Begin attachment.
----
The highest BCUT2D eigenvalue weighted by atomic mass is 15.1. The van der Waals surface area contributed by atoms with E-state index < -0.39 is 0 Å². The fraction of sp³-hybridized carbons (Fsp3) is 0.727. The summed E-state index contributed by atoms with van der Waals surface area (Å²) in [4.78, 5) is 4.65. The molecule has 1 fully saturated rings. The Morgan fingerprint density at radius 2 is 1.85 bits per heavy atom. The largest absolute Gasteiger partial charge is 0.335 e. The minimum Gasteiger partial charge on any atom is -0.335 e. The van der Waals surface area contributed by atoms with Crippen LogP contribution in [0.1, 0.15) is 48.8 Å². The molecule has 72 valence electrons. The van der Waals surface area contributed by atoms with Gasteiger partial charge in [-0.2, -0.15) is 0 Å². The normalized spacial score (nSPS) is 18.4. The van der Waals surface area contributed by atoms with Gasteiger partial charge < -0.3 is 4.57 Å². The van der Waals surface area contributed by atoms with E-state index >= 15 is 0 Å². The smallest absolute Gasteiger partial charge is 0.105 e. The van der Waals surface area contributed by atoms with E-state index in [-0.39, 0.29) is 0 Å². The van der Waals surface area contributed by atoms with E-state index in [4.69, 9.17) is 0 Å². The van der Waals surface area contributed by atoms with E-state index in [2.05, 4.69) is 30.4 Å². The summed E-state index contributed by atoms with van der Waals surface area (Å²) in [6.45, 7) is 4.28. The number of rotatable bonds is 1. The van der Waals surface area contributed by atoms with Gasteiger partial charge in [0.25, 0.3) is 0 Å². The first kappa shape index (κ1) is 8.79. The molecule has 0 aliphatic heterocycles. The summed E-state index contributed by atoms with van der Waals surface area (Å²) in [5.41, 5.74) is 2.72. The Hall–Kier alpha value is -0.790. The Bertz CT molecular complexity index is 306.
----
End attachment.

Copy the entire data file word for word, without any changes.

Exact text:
The highest BCUT2D eigenvalue weighted by atomic mass is 15.1. The van der Waals surface area contributed by atoms with E-state index < -0.39 is 0 Å². The fraction of sp³-hybridized carbons (Fsp3) is 0.727. The summed E-state index contributed by atoms with van der Waals surface area (Å²) in [4.78, 5) is 4.65. The molecule has 1 fully saturated rings. The Morgan fingerprint density at radius 2 is 1.85 bits per heavy atom. The largest absolute Gasteiger partial charge is 0.335 e. The minimum Gasteiger partial charge on any atom is -0.335 e. The van der Waals surface area contributed by atoms with Crippen LogP contribution in [0.1, 0.15) is 48.8 Å². The molecule has 72 valence electrons. The van der Waals surface area contributed by atoms with Gasteiger partial charge in [-0.2, -0.15) is 0 Å². The normalized spacial score (nSPS) is 18.4. The van der Waals surface area contributed by atoms with Gasteiger partial charge < -0.3 is 4.57 Å². The van der Waals surface area contributed by atoms with E-state index >= 15 is 0 Å². The smallest absolute Gasteiger partial charge is 0.105 e. The van der Waals surface area contributed by atoms with E-state index in [-0.39, 0.29) is 0 Å². The van der Waals surface area contributed by atoms with E-state index in [4.69, 9.17) is 0 Å². The van der Waals surface area contributed by atoms with E-state index in [2.05, 4.69) is 30.4 Å². The summed E-state index contributed by atoms with van der Waals surface area (Å²) in [6.45, 7) is 4.28. The number of rotatable bonds is 1. The van der Waals surface area contributed by atoms with Gasteiger partial charge in [0.25, 0.3) is 0 Å². The first kappa shape index (κ1) is 8.79. The molecule has 0 aliphatic heterocycles. The summed E-state index contributed by atoms with van der Waals surface area (Å²) in [5.41, 5.74) is 2.72. The Hall–Kier alpha value is -0.790. The Bertz CT molecular complexity index is 306.